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Bahria University

Dept. of Management Sciences

INTERNSHIP REPORT ON UNDP

Submitted By: Abdul Manan Abbasi Enrollment #: 01-220092-001 Class: MBA-5-Z

Dated: 5th Oct, 2011

Internship Report Table of contents Chapter One - Introduction 1.1 1.2 Central background information Company background

UNDP

Chapter Two - Companys Analysis 2.1 2.2 2.3 2.4 Operation analysis Financial analysis Human resources assessment Marketing analysis

Chapter Three - Environmental Analysis 3.1 Industry market analysis 3.1.1 3.1.2 3.2 Major product lines market segments Growth rate

Competitor analysis 3.2.1 3.2.2 3.2.3 3.2.4 Major competitors Their market shares Their goals Their strategies

3.3

Technology Analysis

Chapter Four - Work Contribution

Chapter Five - Identification of main problem

Chapter Six - Findings Chapter Seven Conclusion and recommendations

Appendix References Page 2 of 35

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Executive summery
This report is made from the experience gained during my internship at United Nation Development Programme (CPR). This internship is required by Bahria University before completion of my MBA degree. It reviews the leadership, culture, strategy, structure, growth and organizational learning and provides a detailed analysis of the above in UNDP. The core areas that require development in Pakistan are discussed and contribution in the same, by UNDP is discussed. It also highlights the key findings of the work experience and identification of problem that encountered. Key aspects of management are described that helped to contribute in the interest of an organization to accomplish tasks more effectively and efficiently. Besides this analysis the report also gives recommendations for UNDP to work for goals shared by industry in a better way.

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1. Introduction
1.1. Central background information After the Second World War, welfare issues globally were the responsibility of the State. Citizens grew poor and poorer especially in the 3rd World Countries with alarming scarcity of goods and lack of sufficient provision of services. This led to the rise of NGOs to become partners in the Development work and at the same time NGOs are being accused of trying to `crowd out' government process. The inability of governments to deliver sufficiently the promised goods and services eroded their legitimacy. All research work done during that time period suggested that most governments in the south have failed to perform the traditional responsibilities. People started to loose faith in some of their governments policies aimed at improving welfare. Governments themselves began to doubt their own development strategies and thus realized the need for radical change involving private organizations voluntarily formed by the people themselves. NGOs therefore increasingly have to take on all development work and at the same time NGOs are being accused of trying to 'crowd out' government. United Nations Development Programme is not different from this concept and it is working voluntarily to help developing countries across the globe. 1.2. Company background The United Nations Development Programme (UNDP) is the UNs global development network. It is advocating for change and connecting countries to knowledge, experience and resources to help people living a better life. UNDP is on the ground in 166 countries, working with governments and people on their own solutions to global and national development challenges. Our wide range of partners can bring about results and the change that is required for the betterment of developing countries. UNDP brings people together within nations and around the world, encouraging partnerships and sharing ways to promote participation, accountability and effectiveness at all levels through its different programmes. UNDP is executing all its commitments by focusing on helping countries build and share solutions to the challenges of: Page 4 of 35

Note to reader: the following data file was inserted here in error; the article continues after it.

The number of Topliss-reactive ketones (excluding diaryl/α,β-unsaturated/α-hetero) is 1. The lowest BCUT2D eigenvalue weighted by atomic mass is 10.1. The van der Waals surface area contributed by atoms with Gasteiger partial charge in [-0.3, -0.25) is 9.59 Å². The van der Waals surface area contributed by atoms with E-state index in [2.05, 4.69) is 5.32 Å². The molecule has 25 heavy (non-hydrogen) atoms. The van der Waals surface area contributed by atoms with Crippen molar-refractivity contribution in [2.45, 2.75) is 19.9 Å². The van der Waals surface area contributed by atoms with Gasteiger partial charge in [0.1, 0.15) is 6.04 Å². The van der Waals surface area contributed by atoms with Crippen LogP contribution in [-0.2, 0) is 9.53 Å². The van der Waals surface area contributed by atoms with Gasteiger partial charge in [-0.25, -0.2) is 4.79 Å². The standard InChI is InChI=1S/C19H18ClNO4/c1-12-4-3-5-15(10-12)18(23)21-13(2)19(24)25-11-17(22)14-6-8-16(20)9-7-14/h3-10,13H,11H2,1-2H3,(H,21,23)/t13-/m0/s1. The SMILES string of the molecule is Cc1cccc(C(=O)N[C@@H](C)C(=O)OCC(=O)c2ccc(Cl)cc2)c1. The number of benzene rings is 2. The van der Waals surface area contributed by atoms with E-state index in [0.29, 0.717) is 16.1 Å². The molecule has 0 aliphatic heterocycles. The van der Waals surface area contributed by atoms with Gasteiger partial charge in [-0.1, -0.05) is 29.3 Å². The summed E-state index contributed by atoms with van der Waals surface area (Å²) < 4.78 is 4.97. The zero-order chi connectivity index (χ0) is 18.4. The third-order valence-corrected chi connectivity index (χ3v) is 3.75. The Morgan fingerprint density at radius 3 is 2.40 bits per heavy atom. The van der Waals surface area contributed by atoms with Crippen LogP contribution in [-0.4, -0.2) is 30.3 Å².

Internship Report Democratic Governance:

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More countries than ever before are working to build democratic governance. Their challenge is to develop institutions and processes that are more responsive to the needs of ordinary citizens, including the poor, and that promote development. UNDP helps countries strengthen electoral and legislative systems, improve access to justice and public administration, and develop a greater capacity to deliver basic services to those most in need.

Poverty Reduction